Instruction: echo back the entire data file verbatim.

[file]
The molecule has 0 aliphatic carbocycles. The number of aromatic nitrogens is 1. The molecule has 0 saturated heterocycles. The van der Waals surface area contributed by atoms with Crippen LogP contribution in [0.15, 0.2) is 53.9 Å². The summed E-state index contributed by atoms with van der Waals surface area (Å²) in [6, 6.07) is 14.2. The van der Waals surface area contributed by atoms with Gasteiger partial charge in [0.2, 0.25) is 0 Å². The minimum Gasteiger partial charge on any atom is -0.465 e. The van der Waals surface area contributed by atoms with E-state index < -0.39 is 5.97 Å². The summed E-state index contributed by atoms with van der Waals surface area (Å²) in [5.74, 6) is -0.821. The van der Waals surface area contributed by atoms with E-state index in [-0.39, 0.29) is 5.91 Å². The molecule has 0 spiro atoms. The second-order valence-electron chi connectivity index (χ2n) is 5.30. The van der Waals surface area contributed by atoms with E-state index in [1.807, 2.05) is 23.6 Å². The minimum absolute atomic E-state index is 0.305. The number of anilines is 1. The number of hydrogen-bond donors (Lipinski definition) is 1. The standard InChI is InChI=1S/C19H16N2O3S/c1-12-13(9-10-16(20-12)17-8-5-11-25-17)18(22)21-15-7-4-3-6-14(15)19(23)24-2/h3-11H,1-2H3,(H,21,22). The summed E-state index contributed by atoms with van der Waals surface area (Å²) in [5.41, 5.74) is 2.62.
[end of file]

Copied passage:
The molecule has 0 aliphatic carbocycles. The number of aromatic nitrogens is 1. The molecule has 0 saturated heterocycles. The van der Waals surface area contributed by atoms with Crippen LogP contribution in [0.15, 0.2) is 53.9 Å². The summed E-state index contributed by atoms with van der Waals surface area (Å²) in [6, 6.07) is 14.2. The van der Waals surface area contributed by atoms with Gasteiger partial charge in [0.2, 0.25) is 0 Å². The minimum Gasteiger partial charge on any atom is -0.465 e. The van der Waals surface area contributed by atoms with E-state index < -0.39 is 5.97 Å². The summed E-state index contributed by atoms with van der Waals surface area (Å²) in [5.74, 6) is -0.821. The van der Waals surface area contributed by atoms with E-state index in [-0.39, 0.29) is 5.91 Å². The molecule has 0 spiro atoms. The second-order valence-electron chi connectivity index (χ2n) is 5.30. The van der Waals surface area contributed by atoms with E-state index in [1.807, 2.05) is 23.6 Å². The minimum absolute atomic E-state index is 0.305. The number of anilines is 1. The number of hydrogen-bond donors (Lipinski definition) is 1. The standard InChI is InChI=1S/C19H16N2O3S/c1-12-13(9-10-16(20-12)17-8-5-11-25-17)18(22)21-15-7-4-3-6-14(15)19(23)24-2/h3-11H,1-2H3,(H,21,22). The summed E-state index contributed by atoms with van der Waals surface area (Å²) in [5.41, 5.74) is 2.62.